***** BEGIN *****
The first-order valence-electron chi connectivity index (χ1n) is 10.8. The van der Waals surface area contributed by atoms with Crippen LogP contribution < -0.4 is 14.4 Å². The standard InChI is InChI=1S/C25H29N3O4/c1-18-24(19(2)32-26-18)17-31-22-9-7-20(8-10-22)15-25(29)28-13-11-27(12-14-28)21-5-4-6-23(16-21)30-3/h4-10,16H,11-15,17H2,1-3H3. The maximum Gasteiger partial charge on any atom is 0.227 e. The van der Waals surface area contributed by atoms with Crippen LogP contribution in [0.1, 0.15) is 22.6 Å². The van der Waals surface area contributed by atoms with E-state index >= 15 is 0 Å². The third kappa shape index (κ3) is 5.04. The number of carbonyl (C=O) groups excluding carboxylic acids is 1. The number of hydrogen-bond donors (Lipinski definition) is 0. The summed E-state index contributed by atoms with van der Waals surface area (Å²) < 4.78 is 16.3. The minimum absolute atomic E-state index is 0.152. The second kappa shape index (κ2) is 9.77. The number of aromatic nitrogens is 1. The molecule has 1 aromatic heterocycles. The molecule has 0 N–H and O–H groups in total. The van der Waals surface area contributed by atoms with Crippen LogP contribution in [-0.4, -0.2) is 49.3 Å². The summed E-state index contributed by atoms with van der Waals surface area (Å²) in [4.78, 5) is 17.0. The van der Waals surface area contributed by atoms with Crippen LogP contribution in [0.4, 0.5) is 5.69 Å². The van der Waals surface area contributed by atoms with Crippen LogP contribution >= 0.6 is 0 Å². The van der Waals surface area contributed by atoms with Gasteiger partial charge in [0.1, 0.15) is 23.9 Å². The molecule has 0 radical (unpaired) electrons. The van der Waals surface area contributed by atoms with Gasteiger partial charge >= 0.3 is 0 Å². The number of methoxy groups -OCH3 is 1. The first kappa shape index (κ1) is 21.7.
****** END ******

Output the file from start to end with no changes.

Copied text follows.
The first-order valence-electron chi connectivity index (χ1n) is 10.8. The van der Waals surface area contributed by atoms with Crippen LogP contribution < -0.4 is 14.4 Å². The standard InChI is InChI=1S/C25H29N3O4/c1-18-24(19(2)32-26-18)17-31-22-9-7-20(8-10-22)15-25(29)28-13-11-27(12-14-28)21-5-4-6-23(16-21)30-3/h4-10,16H,11-15,17H2,1-3H3. The maximum Gasteiger partial charge on any atom is 0.227 e. The van der Waals surface area contributed by atoms with Crippen LogP contribution in [0.1, 0.15) is 22.6 Å². The van der Waals surface area contributed by atoms with E-state index >= 15 is 0 Å². The third kappa shape index (κ3) is 5.04. The number of carbonyl (C=O) groups excluding carboxylic acids is 1. The number of hydrogen-bond donors (Lipinski definition) is 0. The summed E-state index contributed by atoms with van der Waals surface area (Å²) < 4.78 is 16.3. The minimum absolute atomic E-state index is 0.152. The second kappa shape index (κ2) is 9.77. The number of aromatic nitrogens is 1. The molecule has 1 aromatic heterocycles. The molecule has 0 N–H and O–H groups in total. The van der Waals surface area contributed by atoms with Crippen LogP contribution in [-0.4, -0.2) is 49.3 Å². The summed E-state index contributed by atoms with van der Waals surface area (Å²) in [4.78, 5) is 17.0. The van der Waals surface area contributed by atoms with Crippen LogP contribution in [0.4, 0.5) is 5.69 Å². The van der Waals surface area contributed by atoms with Crippen LogP contribution >= 0.6 is 0 Å². The van der Waals surface area contributed by atoms with Gasteiger partial charge in [0.1, 0.15) is 23.9 Å². The molecule has 0 radical (unpaired) electrons. The van der Waals surface area contributed by atoms with Gasteiger partial charge >= 0.3 is 0 Å². The number of methoxy groups -OCH3 is 1. The first kappa shape index (κ1) is 21.7.